Mesoscale convective systems (MCSs) bring large amounts of rainfall and strong wind gusts to the midlatitude land regions, with significant impacts on local weather and hydrologic cycle. However, weather and climate models face a huge challenge in accurately modeling the MCS life cycle and the associated precipitation, highlighting an urgent need for a better understanding of the underlying mechanisms of MCS initiation and propagation. From a theoretical perspective, a suitable model to capture the realistic properties of MCSs and isolate the bare-bones mechanisms for their initiation, intensification, and eastward propagation is still lacking. To simulate midlatitude MCSs over land, we develop a simple moist potential vorticity (PV) model that readily describes the interactions among PV perturbations, air moisture, and soil moisture. Multiple experiments with or without various environmental factors and external forcing are used to investigate their impacts on MCS dynamics and mesoscale circulation vertical structures. The result shows that mechanical forcing can induce lower-level updraft and cooling, providing favorable conditions for MCS initiation. A positive feedback among surface winds, evaporation rate, and air moisture similar to the wind-induced surface heat exchange over tropical ocean is found to support MCS intensification. Both background surface westerlies and vertical westerly wind shear are shown to provide favorable conditions for the eastward propagation of MCSs. Last, our result highlights the crucial role of stratiform heating in shaping mesoscale circulation response. The model should serve as a useful tool for understanding the fundamental mechanisms of MCS dynamics.

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Pragallva Barpanda
,
Stefan N. Tulich
,
Juliana Dias
, and
George N. Kiladis

Abstract

The composite structure of the Madden–Julian oscillation (MJO) has long been known to feature pronounced Rossby gyres in the subtropical upper troposphere, whose existence can be interpreted as the forced response to convective heating anomalies in the presence of a subtropical westerly jet. The question of interest here is whether these forced gyre circulations have any subsequent effects on divergence patterns in the tropics and the Kelvin-mode component of the MJO. A nonlinear spherical shallow water model is used to investigate how the introduction of different background jet profiles affects the model’s steady-state response to an imposed MJO-like stationary thermal forcing. Results show that a stronger jet leads to a stronger Kelvin-mode response in the tropics up to a critical jet speed, along with stronger divergence anomalies in the vicinity of the forcing. To understand this behavior, additional calculations are performed in which a localized vorticity forcing is imposed in the extratropics, without any thermal forcing in the tropics. The response is once again seen to include pronounced equatorial Kelvin waves, provided the jet is of sufficient amplitude. A detailed analysis of the vorticity budget reveals that the zonal-mean zonal wind shear plays a key role in amplifying the Kelvin-mode divergent winds near the equator, with the effects of nonlinearities being of negligible importance. These results help to explain why the MJO tends to be strongest during boreal winter when the Indo-Pacific jet is typically at its strongest.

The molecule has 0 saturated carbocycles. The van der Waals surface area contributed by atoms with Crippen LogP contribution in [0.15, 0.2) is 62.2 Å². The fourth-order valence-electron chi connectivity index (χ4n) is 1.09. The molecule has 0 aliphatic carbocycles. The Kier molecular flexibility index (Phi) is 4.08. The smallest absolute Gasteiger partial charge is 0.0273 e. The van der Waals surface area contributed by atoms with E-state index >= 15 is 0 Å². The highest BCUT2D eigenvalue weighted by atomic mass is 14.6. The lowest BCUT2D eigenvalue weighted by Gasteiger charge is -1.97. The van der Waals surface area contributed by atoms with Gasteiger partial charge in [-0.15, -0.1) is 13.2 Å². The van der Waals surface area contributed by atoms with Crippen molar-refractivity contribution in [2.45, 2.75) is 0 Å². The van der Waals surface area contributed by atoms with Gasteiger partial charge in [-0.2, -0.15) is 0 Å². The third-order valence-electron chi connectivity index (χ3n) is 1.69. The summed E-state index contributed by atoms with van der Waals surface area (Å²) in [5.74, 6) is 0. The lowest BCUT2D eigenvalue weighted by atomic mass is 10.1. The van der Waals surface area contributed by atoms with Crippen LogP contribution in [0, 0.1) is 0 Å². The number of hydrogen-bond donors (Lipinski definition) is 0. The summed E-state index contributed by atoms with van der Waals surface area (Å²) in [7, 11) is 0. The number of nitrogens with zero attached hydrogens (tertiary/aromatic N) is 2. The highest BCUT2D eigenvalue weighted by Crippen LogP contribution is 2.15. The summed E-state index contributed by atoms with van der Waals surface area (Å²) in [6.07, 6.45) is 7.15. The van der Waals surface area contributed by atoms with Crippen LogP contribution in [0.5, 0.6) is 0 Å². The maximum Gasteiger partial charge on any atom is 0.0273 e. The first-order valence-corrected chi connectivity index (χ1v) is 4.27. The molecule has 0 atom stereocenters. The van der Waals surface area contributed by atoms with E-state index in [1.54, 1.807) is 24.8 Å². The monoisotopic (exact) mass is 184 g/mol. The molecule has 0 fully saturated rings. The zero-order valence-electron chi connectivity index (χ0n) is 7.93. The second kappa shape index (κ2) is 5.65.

Significance Statement

The MJO is a planetary-scale convectively coupled equatorial disturbance that serves as a primary source of atmospheric predictability on intraseasonal time scales (30–90 days). Due to its dominance and spontaneous recurrence, the MJO has a significant global impact, influencing hurricanes in the tropics, storm tracks, and atmosphere blocking events in the midlatitudes, and even weather systems near the poles. Despite steady improvements in subseasonal-to-seasonal (S2S) forecast models, the MJO prediction skill has still not reached its maximum potential. The root of this challenge is partly due to our lack of understanding of how the MJO interacts with the background mean flow. In this work, we use a simple one-layer atmospheric model with idealized heating and vorticity sources to understand the impact of the subtropical jet on the MJO amplitude and its horizontal structure.

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Rusen Öktem
,
David M. Romps
, and
Adam C. Varble

Abstract